Seas turn Milky White

We were cruising somewhere in the Indian Ocean, two days shipping from Djibouti. Two of us were on the deck of the research vessel in the middle of the night because instruments had to be dropped into the ocean at regular intervals. It was then that we saw the sea turning almost milky white. The captain had seen such a phenomenon before but none of us had.  That was about 18 years ago and although we were all familiar with the bioluminescence common in the ocean we could not find out what was turning the seas milky.

Now satellite images of milky white seas in the Indian Ocean have been discovered by scientist  Steve Miller and his colleagues of the US Naval Research Laboratory. In a new publication, Miller and colleagues describe finding a sighting of milky white seas from a ship in the Indian Ocean in 1995 near Somalia. They then looked for satellite images taken of this area at the time. The images did capture the event, and subsequent analyses showed that the glowing water covered 15,400 square kilometers. The milky white glow continued for three nights but it moved with the currents.

A large population of glowing bacteria called Vibrio harveyi, which live together with microscopic algae, probably generated the soft, white light. This phenomenon is known as bioluminescence. This is light produced through chemical reactions in an organism. Quite a few organisms produce bioluminescent, some on land such as fungi and fireflies both of which are found in Seychelles, but mostly in the sea.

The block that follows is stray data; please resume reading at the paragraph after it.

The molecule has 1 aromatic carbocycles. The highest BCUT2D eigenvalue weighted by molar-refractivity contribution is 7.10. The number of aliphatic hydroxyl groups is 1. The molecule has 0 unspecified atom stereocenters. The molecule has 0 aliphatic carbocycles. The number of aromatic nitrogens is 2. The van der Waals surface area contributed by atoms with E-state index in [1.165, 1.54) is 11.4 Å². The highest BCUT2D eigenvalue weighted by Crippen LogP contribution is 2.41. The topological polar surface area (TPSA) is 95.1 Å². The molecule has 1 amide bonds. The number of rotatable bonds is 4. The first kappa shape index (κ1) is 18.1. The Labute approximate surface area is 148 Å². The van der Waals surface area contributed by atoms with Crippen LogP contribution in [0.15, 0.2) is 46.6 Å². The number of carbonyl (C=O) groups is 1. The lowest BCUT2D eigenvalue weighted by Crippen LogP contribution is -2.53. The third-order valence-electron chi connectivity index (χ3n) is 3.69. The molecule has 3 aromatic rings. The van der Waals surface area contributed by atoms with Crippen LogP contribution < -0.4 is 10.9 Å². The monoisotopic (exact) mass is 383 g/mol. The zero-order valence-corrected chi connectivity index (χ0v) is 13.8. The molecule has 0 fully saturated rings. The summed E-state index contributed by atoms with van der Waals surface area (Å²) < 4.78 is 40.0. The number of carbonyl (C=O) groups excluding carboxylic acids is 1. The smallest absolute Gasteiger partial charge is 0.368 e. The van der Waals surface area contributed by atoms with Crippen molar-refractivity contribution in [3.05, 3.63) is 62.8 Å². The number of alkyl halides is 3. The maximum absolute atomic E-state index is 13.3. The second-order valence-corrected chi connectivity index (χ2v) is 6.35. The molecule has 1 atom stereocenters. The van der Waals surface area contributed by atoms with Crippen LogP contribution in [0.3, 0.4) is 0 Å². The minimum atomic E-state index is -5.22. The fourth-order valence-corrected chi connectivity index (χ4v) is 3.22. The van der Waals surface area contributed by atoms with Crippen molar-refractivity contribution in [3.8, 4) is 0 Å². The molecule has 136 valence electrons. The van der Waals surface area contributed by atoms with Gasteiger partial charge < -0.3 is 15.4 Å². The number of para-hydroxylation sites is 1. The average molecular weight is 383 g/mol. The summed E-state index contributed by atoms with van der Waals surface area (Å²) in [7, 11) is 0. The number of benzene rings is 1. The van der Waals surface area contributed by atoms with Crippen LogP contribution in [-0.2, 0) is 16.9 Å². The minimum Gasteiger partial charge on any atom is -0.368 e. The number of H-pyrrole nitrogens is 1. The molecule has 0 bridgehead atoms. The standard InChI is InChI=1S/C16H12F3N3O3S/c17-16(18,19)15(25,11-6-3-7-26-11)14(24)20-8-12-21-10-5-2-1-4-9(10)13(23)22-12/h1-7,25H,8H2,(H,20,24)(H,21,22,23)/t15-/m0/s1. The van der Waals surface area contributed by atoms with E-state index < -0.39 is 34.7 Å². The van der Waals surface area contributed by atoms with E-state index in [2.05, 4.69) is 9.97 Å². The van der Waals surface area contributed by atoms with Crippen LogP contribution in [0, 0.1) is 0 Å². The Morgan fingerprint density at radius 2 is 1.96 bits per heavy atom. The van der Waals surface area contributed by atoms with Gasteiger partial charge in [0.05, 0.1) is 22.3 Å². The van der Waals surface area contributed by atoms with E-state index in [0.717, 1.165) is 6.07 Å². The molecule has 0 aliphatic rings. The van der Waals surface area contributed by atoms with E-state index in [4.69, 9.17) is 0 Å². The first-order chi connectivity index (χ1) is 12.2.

At sea bioluminescence is a common occurrence in the bow wave and wake of a ship The usually greenish or bluish, iridescent glow is caused by tiny organisms called dinoflagellates, which are single celled algae. The algae are mechanically excited by the passage of ships to produce chemical reactions leading to light. Bioluminescence is a fascinating phenomenon and it is the only source of light in the deep ocean. It usually does not exist in freshwater areas.

The milky white sea is not a common occurrence and until now it was not known what caused it. There have been accounts from sailor for many years but no one had investigated it. The scientists say that as satellite technology gets more sophisticated they hope to be able to detect milky seas as they happen and then can actually go to the area and find out what is going on. You can help as well. Anybody who has seen this phenomenon around Seychelles can call me with the details so I can send the information to the American researchers working on it.

By Nirmal Jivan Shah, published on the People Newspaper, Seychelles on 6th October 2005.

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